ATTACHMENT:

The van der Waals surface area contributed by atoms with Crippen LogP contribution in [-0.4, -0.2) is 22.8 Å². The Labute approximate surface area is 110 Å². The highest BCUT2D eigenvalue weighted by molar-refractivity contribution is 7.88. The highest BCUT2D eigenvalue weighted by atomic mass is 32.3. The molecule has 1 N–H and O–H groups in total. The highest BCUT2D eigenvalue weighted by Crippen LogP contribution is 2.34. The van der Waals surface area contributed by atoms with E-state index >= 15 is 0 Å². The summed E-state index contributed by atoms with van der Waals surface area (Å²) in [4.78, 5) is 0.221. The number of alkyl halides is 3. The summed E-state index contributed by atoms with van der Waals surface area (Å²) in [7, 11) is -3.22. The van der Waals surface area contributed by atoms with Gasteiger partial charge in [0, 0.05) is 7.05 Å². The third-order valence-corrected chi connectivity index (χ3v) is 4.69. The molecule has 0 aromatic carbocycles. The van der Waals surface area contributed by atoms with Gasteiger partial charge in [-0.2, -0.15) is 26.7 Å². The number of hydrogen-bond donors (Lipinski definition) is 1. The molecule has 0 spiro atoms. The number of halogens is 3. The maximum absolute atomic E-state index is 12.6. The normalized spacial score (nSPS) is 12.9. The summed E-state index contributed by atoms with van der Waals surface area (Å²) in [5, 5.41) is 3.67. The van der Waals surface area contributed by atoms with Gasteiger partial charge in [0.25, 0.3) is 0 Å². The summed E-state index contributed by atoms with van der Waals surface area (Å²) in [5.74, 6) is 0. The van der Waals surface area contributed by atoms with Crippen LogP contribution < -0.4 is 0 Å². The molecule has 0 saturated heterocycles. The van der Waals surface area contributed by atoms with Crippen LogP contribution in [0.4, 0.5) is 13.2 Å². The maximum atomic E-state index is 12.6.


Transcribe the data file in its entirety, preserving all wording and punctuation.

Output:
The van der Waals surface area contributed by atoms with Crippen LogP contribution in [-0.4, -0.2) is 22.8 Å². The Labute approximate surface area is 110 Å². The highest BCUT2D eigenvalue weighted by molar-refractivity contribution is 7.88. The highest BCUT2D eigenvalue weighted by atomic mass is 32.3. The molecule has 1 N–H and O–H groups in total. The highest BCUT2D eigenvalue weighted by Crippen LogP contribution is 2.34. The van der Waals surface area contributed by atoms with E-state index >= 15 is 0 Å². The summed E-state index contributed by atoms with van der Waals surface area (Å²) in [4.78, 5) is 0.221. The number of alkyl halides is 3. The summed E-state index contributed by atoms with van der Waals surface area (Å²) in [7, 11) is -3.22. The van der Waals surface area contributed by atoms with Gasteiger partial charge in [0, 0.05) is 7.05 Å². The third-order valence-corrected chi connectivity index (χ3v) is 4.69. The molecule has 0 aromatic carbocycles. The van der Waals surface area contributed by atoms with Gasteiger partial charge in [-0.2, -0.15) is 26.7 Å². The number of hydrogen-bond donors (Lipinski definition) is 1. The molecule has 0 spiro atoms. The number of halogens is 3. The maximum absolute atomic E-state index is 12.6. The normalized spacial score (nSPS) is 12.9. The summed E-state index contributed by atoms with van der Waals surface area (Å²) in [5, 5.41) is 3.67. The van der Waals surface area contributed by atoms with Gasteiger partial charge in [0.25, 0.3) is 0 Å². The summed E-state index contributed by atoms with van der Waals surface area (Å²) in [5.74, 6) is 0. The van der Waals surface area contributed by atoms with Crippen LogP contribution < -0.4 is 0 Å². The molecule has 0 saturated heterocycles. The van der Waals surface area contributed by atoms with Crippen LogP contribution in [0.4, 0.5) is 13.2 Å². The maximum atomic E-state index is 12.6.